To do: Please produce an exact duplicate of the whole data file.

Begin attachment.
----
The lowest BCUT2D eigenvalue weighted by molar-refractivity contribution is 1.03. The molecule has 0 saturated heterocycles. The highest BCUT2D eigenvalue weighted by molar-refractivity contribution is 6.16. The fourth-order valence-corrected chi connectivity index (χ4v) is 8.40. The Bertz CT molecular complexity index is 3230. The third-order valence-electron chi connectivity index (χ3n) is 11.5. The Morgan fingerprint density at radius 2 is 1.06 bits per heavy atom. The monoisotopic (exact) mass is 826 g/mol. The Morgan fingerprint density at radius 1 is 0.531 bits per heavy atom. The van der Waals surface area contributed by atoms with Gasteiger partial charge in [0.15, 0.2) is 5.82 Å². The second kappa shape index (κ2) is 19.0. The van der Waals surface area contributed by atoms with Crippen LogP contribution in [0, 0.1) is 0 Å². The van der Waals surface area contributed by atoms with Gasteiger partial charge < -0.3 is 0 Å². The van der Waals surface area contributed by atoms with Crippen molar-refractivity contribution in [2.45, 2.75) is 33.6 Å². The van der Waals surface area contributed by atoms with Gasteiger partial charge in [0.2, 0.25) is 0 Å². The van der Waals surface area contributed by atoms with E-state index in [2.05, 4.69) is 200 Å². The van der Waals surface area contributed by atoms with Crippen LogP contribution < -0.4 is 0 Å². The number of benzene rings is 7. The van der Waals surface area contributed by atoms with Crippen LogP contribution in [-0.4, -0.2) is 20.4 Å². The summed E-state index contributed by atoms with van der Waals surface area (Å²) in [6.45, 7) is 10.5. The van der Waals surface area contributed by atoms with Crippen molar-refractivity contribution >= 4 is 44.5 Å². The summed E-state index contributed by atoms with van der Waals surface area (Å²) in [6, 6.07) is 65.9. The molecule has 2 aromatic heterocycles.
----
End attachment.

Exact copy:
The lowest BCUT2D eigenvalue weighted by molar-refractivity contribution is 1.03. The molecule has 0 saturated heterocycles. The highest BCUT2D eigenvalue weighted by molar-refractivity contribution is 6.16. The fourth-order valence-corrected chi connectivity index (χ4v) is 8.40. The Bertz CT molecular complexity index is 3230. The third-order valence-electron chi connectivity index (χ3n) is 11.5. The Morgan fingerprint density at radius 2 is 1.06 bits per heavy atom. The monoisotopic (exact) mass is 826 g/mol. The Morgan fingerprint density at radius 1 is 0.531 bits per heavy atom. The van der Waals surface area contributed by atoms with Gasteiger partial charge in [0.15, 0.2) is 5.82 Å². The second kappa shape index (κ2) is 19.0. The van der Waals surface area contributed by atoms with Crippen LogP contribution in [0, 0.1) is 0 Å². The van der Waals surface area contributed by atoms with Gasteiger partial charge < -0.3 is 0 Å². The van der Waals surface area contributed by atoms with Crippen molar-refractivity contribution in [2.45, 2.75) is 33.6 Å². The van der Waals surface area contributed by atoms with Gasteiger partial charge in [0.2, 0.25) is 0 Å². The van der Waals surface area contributed by atoms with E-state index in [2.05, 4.69) is 200 Å². The van der Waals surface area contributed by atoms with Crippen LogP contribution < -0.4 is 0 Å². The number of benzene rings is 7. The van der Waals surface area contributed by atoms with Crippen LogP contribution in [-0.4, -0.2) is 20.4 Å². The summed E-state index contributed by atoms with van der Waals surface area (Å²) in [6.45, 7) is 10.5. The van der Waals surface area contributed by atoms with Crippen molar-refractivity contribution >= 4 is 44.5 Å². The summed E-state index contributed by atoms with van der Waals surface area (Å²) in [6, 6.07) is 65.9. The molecule has 2 aromatic heterocycles.